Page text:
Although, in crushed vintages, much of the juice comes off as free-run, there is still a considerable amount of juice left in the pomace. This can be higher in bitter and astringent phenolics, but often has a higher level of flavour than the free-run, so a proportion can be blended back.
The important feature of pressing is to press gently, so as not to damage the solid portions of the vintage too much and so extract too much bitterness and astringency, but effectively, so that there is a good level of juice extraction (about 70% w/w).
Normally presses will run on several cycles with a crumbling of the pomace ‘cake’ in between each one. The gentleness but effectiveness of this crumbling often defines the press quality.

There are several different types of presses in use:

Vertical screw press (basket press)

Vintage is placed inside a (usually) cylindrical ‘basket’ made of wooden slats. Pressure is applied manually or hydraulically by a moving plate either at the top or the bottom of the press pressing the vintage against a stationary one at the opposite end.
Press filling and cake crumbling is slow and labour-intensive
High pressures are required, but pressing is slow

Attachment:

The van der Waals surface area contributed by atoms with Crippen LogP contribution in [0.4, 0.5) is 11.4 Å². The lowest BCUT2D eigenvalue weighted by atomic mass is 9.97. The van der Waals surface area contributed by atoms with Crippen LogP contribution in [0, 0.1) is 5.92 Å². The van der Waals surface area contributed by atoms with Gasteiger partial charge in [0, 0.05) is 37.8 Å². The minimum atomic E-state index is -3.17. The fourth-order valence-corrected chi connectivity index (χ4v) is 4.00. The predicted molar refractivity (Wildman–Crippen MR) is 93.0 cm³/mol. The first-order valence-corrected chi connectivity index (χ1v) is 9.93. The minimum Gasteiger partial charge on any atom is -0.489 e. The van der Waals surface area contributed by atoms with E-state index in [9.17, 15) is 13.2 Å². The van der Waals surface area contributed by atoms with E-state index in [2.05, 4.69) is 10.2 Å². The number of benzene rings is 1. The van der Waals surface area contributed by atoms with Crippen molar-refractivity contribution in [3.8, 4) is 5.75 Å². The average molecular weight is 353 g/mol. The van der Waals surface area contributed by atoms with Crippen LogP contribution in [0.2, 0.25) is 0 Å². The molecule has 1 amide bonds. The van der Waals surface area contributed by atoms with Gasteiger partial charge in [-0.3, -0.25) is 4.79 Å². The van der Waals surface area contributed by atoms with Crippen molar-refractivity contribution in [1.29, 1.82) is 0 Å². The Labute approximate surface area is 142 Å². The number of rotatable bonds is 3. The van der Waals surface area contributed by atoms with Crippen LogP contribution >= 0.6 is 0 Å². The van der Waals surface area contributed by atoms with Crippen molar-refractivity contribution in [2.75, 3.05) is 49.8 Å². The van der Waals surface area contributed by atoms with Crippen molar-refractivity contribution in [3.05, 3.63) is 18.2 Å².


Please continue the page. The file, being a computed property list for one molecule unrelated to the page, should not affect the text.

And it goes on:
The juice is filtered by the pomace as it is extracted, so can be of good clarity.

Horizontal screw press (e.g. VASLIN)

The fruit is loaded into a similar basket as with a basket press, but through an opening at the side. There is a stationary screw thread running throughout the basket that changes direction in the middle. At either end of the basket are plates that slot into the inside of the basket. These move together (thus pressing the vintage) if the basket is turned in one direction and move apart (thus crumbling the cake) if the basket is turned in the opposite direction. There is usually a series of chains and hoops between the plates in order to assist in the crumbling of the marc.
The press cycle is much shorter, as filling, cake crumbling and emptying is very quick.
Medium pressures are used.
The crumbling can be a bit violent.

The pneumatic press (e.g. BUCHER, DIEMME, WILLMES)

The vintage is placed inside a perforated drum and, using compressed air (or water), pressed against the perforations by an inflatable bladder or a polypropylene membrane.
Press cycle is not much longer than with the horizontal screw press, particularly as these can be axially filled.
Low pressures are used and these are very controllable.
Crumbling is gentle
Generally regarded as producing the highest quality juice.

A variant of the pneumatic press is the tank press, where the vintage is placed into a non-perforated cylindrical tank and then pressed against internal drains with a membrane. The advantage with this system is that oxygen contact with the must can be significantly decrease, but, as the drainage surface is smaller, press cycles can be longer.

The continuous screw press

The vintage is introduced into a perforated drum with an Archimedes screw inside it. This pushes the marc towards a resistance at the far end, either a weighted door or a plug of pomace, so that the juice is expelled out of drum’s perforations.
A continuous process with the potential for a very high throughput
High pressures are used
Works OK if juices are fractionated as they leave the press, but can easily be misused.